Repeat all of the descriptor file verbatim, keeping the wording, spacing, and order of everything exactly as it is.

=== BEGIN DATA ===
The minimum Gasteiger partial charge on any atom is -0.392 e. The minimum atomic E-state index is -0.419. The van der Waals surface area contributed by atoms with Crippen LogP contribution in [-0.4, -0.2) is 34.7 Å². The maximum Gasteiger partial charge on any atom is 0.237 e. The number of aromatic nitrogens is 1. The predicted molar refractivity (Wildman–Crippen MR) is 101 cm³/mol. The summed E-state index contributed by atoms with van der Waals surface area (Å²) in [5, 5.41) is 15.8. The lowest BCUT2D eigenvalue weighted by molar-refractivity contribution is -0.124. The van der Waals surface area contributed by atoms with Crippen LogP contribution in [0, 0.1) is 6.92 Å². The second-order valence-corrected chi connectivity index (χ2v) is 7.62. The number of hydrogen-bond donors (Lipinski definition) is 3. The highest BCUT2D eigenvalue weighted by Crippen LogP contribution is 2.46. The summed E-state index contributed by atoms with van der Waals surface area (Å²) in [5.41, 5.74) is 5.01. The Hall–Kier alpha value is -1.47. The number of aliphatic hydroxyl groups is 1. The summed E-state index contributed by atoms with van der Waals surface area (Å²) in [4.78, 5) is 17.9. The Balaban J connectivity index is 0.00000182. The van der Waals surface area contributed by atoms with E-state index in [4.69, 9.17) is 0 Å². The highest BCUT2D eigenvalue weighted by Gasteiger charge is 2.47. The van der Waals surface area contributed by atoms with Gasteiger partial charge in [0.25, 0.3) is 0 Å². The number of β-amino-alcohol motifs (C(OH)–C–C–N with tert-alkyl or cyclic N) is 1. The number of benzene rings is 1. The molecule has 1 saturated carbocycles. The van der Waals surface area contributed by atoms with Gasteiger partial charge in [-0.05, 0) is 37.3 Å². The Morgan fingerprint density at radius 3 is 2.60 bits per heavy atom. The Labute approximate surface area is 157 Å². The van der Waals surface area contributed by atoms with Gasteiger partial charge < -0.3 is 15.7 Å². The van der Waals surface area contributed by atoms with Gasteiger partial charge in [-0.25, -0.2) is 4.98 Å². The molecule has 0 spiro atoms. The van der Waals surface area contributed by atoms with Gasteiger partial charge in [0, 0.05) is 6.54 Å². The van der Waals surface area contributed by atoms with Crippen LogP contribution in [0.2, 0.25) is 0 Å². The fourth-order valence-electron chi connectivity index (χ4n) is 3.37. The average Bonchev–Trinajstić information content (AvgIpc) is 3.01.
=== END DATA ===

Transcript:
The minimum Gasteiger partial charge on any atom is -0.392 e. The minimum atomic E-state index is -0.419. The van der Waals surface area contributed by atoms with Crippen LogP contribution in [-0.4, -0.2) is 34.7 Å². The maximum Gasteiger partial charge on any atom is 0.237 e. The number of aromatic nitrogens is 1. The predicted molar refractivity (Wildman–Crippen MR) is 101 cm³/mol. The summed E-state index contributed by atoms with van der Waals surface area (Å²) in [5, 5.41) is 15.8. The lowest BCUT2D eigenvalue weighted by molar-refractivity contribution is -0.124. The van der Waals surface area contributed by atoms with Crippen LogP contribution in [0, 0.1) is 6.92 Å². The second-order valence-corrected chi connectivity index (χ2v) is 7.62. The number of hydrogen-bond donors (Lipinski definition) is 3. The highest BCUT2D eigenvalue weighted by Crippen LogP contribution is 2.46. The summed E-state index contributed by atoms with van der Waals surface area (Å²) in [5.41, 5.74) is 5.01. The Hall–Kier alpha value is -1.47. The number of aliphatic hydroxyl groups is 1. The summed E-state index contributed by atoms with van der Waals surface area (Å²) in [4.78, 5) is 17.9. The Balaban J connectivity index is 0.00000182. The van der Waals surface area contributed by atoms with E-state index in [4.69, 9.17) is 0 Å². The highest BCUT2D eigenvalue weighted by Gasteiger charge is 2.47. The van der Waals surface area contributed by atoms with Gasteiger partial charge in [0.25, 0.3) is 0 Å². The number of β-amino-alcohol motifs (C(OH)–C–C–N with tert-alkyl or cyclic N) is 1. The number of benzene rings is 1. The molecule has 1 saturated carbocycles. The van der Waals surface area contributed by atoms with Gasteiger partial charge in [-0.05, 0) is 37.3 Å². The Morgan fingerprint density at radius 3 is 2.60 bits per heavy atom. The Labute approximate surface area is 157 Å². The van der Waals surface area contributed by atoms with Gasteiger partial charge < -0.3 is 15.7 Å². The van der Waals surface area contributed by atoms with Gasteiger partial charge in [-0.25, -0.2) is 4.98 Å². The molecule has 0 spiro atoms. The van der Waals surface area contributed by atoms with Gasteiger partial charge in [0, 0.05) is 6.54 Å². The van der Waals surface area contributed by atoms with Crippen LogP contribution in [0.2, 0.25) is 0 Å². The fourth-order valence-electron chi connectivity index (χ4n) is 3.37. The average Bonchev–Trinajstić information content (AvgIpc) is 3.01.